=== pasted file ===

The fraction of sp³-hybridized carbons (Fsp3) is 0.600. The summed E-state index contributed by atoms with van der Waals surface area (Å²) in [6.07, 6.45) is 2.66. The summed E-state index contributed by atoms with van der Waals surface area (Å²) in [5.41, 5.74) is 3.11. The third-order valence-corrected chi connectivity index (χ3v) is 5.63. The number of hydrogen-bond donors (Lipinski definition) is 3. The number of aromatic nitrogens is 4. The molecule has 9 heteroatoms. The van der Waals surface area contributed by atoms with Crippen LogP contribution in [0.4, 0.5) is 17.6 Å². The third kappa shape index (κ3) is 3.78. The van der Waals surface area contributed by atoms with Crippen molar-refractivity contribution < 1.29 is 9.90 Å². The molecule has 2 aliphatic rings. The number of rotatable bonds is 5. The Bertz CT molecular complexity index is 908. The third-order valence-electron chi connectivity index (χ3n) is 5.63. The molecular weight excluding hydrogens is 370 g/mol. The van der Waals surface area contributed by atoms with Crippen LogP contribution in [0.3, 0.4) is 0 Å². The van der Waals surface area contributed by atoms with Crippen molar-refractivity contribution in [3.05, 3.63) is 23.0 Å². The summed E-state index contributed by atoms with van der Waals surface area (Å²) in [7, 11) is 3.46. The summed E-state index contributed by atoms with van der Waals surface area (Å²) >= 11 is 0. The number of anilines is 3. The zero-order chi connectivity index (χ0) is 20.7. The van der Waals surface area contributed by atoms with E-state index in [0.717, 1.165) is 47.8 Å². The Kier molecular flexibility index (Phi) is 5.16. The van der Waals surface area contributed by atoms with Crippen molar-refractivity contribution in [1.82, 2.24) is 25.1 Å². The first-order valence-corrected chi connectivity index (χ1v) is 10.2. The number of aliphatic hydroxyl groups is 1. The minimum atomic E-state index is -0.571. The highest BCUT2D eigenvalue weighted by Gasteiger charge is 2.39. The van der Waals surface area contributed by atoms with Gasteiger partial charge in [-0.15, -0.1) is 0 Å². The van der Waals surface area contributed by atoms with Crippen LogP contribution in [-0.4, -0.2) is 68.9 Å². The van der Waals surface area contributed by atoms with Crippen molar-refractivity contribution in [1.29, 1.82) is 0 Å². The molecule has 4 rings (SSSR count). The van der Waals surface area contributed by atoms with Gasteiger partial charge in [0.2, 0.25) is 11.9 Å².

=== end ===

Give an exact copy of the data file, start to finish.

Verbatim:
The fraction of sp³-hybridized carbons (Fsp3) is 0.600. The summed E-state index contributed by atoms with van der Waals surface area (Å²) in [6.07, 6.45) is 2.66. The summed E-state index contributed by atoms with van der Waals surface area (Å²) in [5.41, 5.74) is 3.11. The third-order valence-corrected chi connectivity index (χ3v) is 5.63. The number of hydrogen-bond donors (Lipinski definition) is 3. The number of aromatic nitrogens is 4. The molecule has 9 heteroatoms. The van der Waals surface area contributed by atoms with Crippen LogP contribution in [0.4, 0.5) is 17.6 Å². The third kappa shape index (κ3) is 3.78. The van der Waals surface area contributed by atoms with Crippen molar-refractivity contribution < 1.29 is 9.90 Å². The molecule has 2 aliphatic rings. The number of rotatable bonds is 5. The Bertz CT molecular complexity index is 908. The third-order valence-electron chi connectivity index (χ3n) is 5.63. The molecular weight excluding hydrogens is 370 g/mol. The van der Waals surface area contributed by atoms with Crippen LogP contribution in [0.3, 0.4) is 0 Å². The van der Waals surface area contributed by atoms with Crippen molar-refractivity contribution in [3.05, 3.63) is 23.0 Å². The summed E-state index contributed by atoms with van der Waals surface area (Å²) in [7, 11) is 3.46. The summed E-state index contributed by atoms with van der Waals surface area (Å²) >= 11 is 0. The number of anilines is 3. The zero-order chi connectivity index (χ0) is 20.7. The van der Waals surface area contributed by atoms with E-state index in [0.717, 1.165) is 47.8 Å². The Kier molecular flexibility index (Phi) is 5.16. The van der Waals surface area contributed by atoms with Crippen molar-refractivity contribution in [1.82, 2.24) is 25.1 Å². The first-order valence-corrected chi connectivity index (χ1v) is 10.2. The number of aliphatic hydroxyl groups is 1. The minimum atomic E-state index is -0.571. The highest BCUT2D eigenvalue weighted by Gasteiger charge is 2.39. The van der Waals surface area contributed by atoms with Gasteiger partial charge in [-0.15, -0.1) is 0 Å². The van der Waals surface area contributed by atoms with Crippen LogP contribution in [-0.4, -0.2) is 68.9 Å². The van der Waals surface area contributed by atoms with Crippen molar-refractivity contribution in [1.29, 1.82) is 0 Å². The molecule has 4 rings (SSSR count). The van der Waals surface area contributed by atoms with Gasteiger partial charge in [0.2, 0.25) is 11.9 Å².